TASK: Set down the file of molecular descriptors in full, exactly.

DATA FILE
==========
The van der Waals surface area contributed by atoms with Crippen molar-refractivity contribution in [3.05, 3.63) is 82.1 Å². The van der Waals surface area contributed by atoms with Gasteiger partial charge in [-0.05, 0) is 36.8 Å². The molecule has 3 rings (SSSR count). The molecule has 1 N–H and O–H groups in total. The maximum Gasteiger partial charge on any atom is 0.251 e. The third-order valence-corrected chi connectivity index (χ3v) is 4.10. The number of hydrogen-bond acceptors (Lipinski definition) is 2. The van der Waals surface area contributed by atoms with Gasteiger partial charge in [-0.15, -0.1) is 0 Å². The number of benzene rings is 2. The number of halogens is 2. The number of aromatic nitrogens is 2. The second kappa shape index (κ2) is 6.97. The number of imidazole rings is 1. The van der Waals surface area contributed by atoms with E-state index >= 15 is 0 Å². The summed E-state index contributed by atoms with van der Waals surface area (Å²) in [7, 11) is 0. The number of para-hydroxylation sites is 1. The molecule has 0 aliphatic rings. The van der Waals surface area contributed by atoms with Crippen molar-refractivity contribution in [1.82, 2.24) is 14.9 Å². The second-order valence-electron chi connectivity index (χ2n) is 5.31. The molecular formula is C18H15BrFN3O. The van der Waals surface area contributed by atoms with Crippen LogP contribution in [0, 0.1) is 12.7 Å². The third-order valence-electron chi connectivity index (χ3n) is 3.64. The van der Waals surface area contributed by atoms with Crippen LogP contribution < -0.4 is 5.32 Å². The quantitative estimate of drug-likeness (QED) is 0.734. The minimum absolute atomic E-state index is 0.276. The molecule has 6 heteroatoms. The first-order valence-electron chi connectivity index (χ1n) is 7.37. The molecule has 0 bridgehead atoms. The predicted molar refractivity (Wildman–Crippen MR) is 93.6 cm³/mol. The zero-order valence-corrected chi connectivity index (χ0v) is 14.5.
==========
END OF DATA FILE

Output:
The van der Waals surface area contributed by atoms with Crippen molar-refractivity contribution in [3.05, 3.63) is 82.1 Å². The van der Waals surface area contributed by atoms with Gasteiger partial charge in [-0.05, 0) is 36.8 Å². The molecule has 3 rings (SSSR count). The molecule has 1 N–H and O–H groups in total. The maximum Gasteiger partial charge on any atom is 0.251 e. The third-order valence-corrected chi connectivity index (χ3v) is 4.10. The number of hydrogen-bond acceptors (Lipinski definition) is 2. The van der Waals surface area contributed by atoms with Gasteiger partial charge in [-0.15, -0.1) is 0 Å². The number of benzene rings is 2. The number of halogens is 2. The number of aromatic nitrogens is 2. The second kappa shape index (κ2) is 6.97. The number of imidazole rings is 1. The van der Waals surface area contributed by atoms with E-state index >= 15 is 0 Å². The summed E-state index contributed by atoms with van der Waals surface area (Å²) in [7, 11) is 0. The number of para-hydroxylation sites is 1. The molecule has 0 aliphatic rings. The van der Waals surface area contributed by atoms with Crippen molar-refractivity contribution in [1.82, 2.24) is 14.9 Å². The second-order valence-electron chi connectivity index (χ2n) is 5.31. The molecular formula is C18H15BrFN3O. The van der Waals surface area contributed by atoms with Crippen LogP contribution in [0, 0.1) is 12.7 Å². The third-order valence-electron chi connectivity index (χ3n) is 3.64. The van der Waals surface area contributed by atoms with Crippen LogP contribution < -0.4 is 5.32 Å². The quantitative estimate of drug-likeness (QED) is 0.734. The minimum absolute atomic E-state index is 0.276. The molecule has 6 heteroatoms. The first-order valence-electron chi connectivity index (χ1n) is 7.37. The molecule has 0 bridgehead atoms. The predicted molar refractivity (Wildman–Crippen MR) is 93.6 cm³/mol. The zero-order valence-corrected chi connectivity index (χ0v) is 14.5.